“Man’s failure is yet more intense in the face of the triumph of ineffable things than in the face of heavy things.” —Roland Barthes, What Is Sport?
The videogamer has always been at once player and spectator, in the action and yet removed from it. Watcher and watched, entertainer and entertainee, warrior and couch potato, the videogamer was fated to become the broadcaster of his own amusements, and that makes Twitch and its success — Amazon is buying the game-streaming juggernaut for a billion dollars — something of an inevitability.
As Roland Barthes long ago noted, modern spectator sports usually involve an object that acts as a mediator of the competition: a puck or a ball of some sort. The mediator is the main focus of the violence, which helps keep the bloodshed within civilization’s tolerances and hence suitable for the metamedium of the screen. The videogame, which has as its very field of play a screen, adds further layers of mediation to the already unreal world of the spectator sport. What exactly are we watching when we watch Twitch? We’re watching a screen through a screen, virtual reality twice removed. It would seem to be media all the way down: sport as pure symbol, or, in Platonic terms, pure shadow.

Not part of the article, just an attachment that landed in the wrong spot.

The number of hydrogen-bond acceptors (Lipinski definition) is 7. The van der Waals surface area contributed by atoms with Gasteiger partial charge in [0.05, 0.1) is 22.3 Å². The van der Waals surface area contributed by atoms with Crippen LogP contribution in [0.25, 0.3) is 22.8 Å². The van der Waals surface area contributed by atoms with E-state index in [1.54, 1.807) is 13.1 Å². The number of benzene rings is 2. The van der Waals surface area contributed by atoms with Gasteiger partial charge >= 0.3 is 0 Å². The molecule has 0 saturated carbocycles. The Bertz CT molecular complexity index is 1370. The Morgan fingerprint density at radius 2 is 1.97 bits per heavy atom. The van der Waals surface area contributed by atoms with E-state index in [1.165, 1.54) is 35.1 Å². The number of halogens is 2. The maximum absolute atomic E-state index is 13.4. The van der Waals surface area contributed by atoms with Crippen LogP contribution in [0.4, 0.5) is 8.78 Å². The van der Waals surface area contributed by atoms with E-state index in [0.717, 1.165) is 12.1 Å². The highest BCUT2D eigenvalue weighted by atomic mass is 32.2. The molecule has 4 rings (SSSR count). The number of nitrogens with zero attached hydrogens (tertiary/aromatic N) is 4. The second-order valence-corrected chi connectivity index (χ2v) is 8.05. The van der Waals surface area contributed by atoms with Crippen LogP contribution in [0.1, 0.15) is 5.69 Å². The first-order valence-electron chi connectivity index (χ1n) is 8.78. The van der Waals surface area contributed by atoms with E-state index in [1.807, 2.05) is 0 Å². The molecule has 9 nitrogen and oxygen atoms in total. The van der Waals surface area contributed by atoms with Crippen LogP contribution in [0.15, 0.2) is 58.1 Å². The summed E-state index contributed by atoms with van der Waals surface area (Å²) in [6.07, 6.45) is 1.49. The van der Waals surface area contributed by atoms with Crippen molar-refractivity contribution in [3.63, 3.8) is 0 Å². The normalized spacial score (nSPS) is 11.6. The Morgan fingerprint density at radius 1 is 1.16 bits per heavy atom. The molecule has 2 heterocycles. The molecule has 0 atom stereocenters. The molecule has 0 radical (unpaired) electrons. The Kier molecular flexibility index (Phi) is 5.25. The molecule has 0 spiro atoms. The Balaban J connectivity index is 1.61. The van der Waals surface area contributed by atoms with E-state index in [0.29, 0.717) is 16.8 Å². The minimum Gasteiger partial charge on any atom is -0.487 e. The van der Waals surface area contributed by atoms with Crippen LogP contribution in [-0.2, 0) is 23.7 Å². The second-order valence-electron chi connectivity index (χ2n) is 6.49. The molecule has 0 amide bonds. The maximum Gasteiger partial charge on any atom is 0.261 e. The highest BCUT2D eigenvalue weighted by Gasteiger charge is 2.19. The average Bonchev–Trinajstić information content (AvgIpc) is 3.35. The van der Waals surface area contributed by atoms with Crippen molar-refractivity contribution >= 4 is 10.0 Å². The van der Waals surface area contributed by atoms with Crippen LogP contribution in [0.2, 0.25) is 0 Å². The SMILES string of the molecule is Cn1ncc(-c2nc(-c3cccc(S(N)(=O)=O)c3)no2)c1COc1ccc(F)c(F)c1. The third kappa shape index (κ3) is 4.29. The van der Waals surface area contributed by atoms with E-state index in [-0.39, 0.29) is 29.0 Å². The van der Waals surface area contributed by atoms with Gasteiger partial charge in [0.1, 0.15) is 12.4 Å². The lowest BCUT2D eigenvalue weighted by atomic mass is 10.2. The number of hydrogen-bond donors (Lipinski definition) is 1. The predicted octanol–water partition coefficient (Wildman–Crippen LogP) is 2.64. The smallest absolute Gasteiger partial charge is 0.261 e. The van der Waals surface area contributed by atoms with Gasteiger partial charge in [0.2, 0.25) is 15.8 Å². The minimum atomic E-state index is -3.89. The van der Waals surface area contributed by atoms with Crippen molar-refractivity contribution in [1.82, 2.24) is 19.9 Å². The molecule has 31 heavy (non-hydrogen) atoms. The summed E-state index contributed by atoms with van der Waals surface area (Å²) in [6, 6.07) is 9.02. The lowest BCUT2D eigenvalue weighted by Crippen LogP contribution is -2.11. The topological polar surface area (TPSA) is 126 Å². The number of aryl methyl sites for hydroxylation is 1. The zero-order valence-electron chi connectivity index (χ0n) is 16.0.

It’s not blood, said Godard; it’s red.
Image: still from the 1961 film Of Sport & Men.
You’re right; the mediation becomes exponentially more subtle and complex. I guess Magritte’s “Treachery of Images” is in need of an overhaul. Immediately, I imagined a game called “This is not a blood thirsty rampaging psychopath with impeccable fashion sense”, but when you have to call it “This is not an image of a blood thirsty rampaging psychopath…”, it just doesn’t hold up anymore.
It gets even more interesting when I start searching for some dividing line between video games and social media, or many other online activities for that matter.